The challenge will be heard in the European Court of Justice. Mr Lilley claims the Commission exceeded its authority in committing the spending without permission of member states after the blocking of an earlier programme in the Council of Ministers by Germany and the UK.
He said in a Commons written reply that he has "this week made an application to the European Court of Justice challenging the legal basis of this expenditure. "We believe other member states share our concern."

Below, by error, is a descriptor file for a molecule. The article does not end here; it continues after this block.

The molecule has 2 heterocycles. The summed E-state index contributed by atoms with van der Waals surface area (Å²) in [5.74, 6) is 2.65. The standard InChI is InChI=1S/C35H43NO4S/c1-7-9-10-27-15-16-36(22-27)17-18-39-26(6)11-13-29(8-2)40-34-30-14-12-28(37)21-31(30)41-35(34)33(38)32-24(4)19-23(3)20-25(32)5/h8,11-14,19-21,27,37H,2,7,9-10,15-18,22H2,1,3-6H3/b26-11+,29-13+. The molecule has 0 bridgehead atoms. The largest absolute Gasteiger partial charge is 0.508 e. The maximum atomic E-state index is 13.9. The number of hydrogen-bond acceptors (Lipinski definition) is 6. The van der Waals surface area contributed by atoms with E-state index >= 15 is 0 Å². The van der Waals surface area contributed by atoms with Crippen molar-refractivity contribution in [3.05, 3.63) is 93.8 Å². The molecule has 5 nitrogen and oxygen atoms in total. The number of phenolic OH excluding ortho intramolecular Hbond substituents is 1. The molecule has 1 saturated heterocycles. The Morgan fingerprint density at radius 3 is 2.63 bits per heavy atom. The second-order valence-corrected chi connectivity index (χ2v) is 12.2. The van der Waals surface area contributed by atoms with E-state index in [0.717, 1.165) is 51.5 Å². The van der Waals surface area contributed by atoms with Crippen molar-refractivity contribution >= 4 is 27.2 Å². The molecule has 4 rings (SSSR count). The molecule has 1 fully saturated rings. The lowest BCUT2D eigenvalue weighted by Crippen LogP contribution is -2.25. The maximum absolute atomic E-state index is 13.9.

He insisted: "The challenge is not aimed at stopping sensibly planned funding in support of disadvantaged people. The Government is already funding many projects to combat social exclusion in the UK through inner city challenge, adult training, health care, housing and literacy programmes."
The Social Security Department disclosed that the Commission plans involved 86 projects, 10 of which were in the UK. These included young persons' inner city task forces, a literacy programme in Wales and a debt line in south London.
A spokesman said that of the Commission's pounds 100m spending, Britain would pay pounds 5m.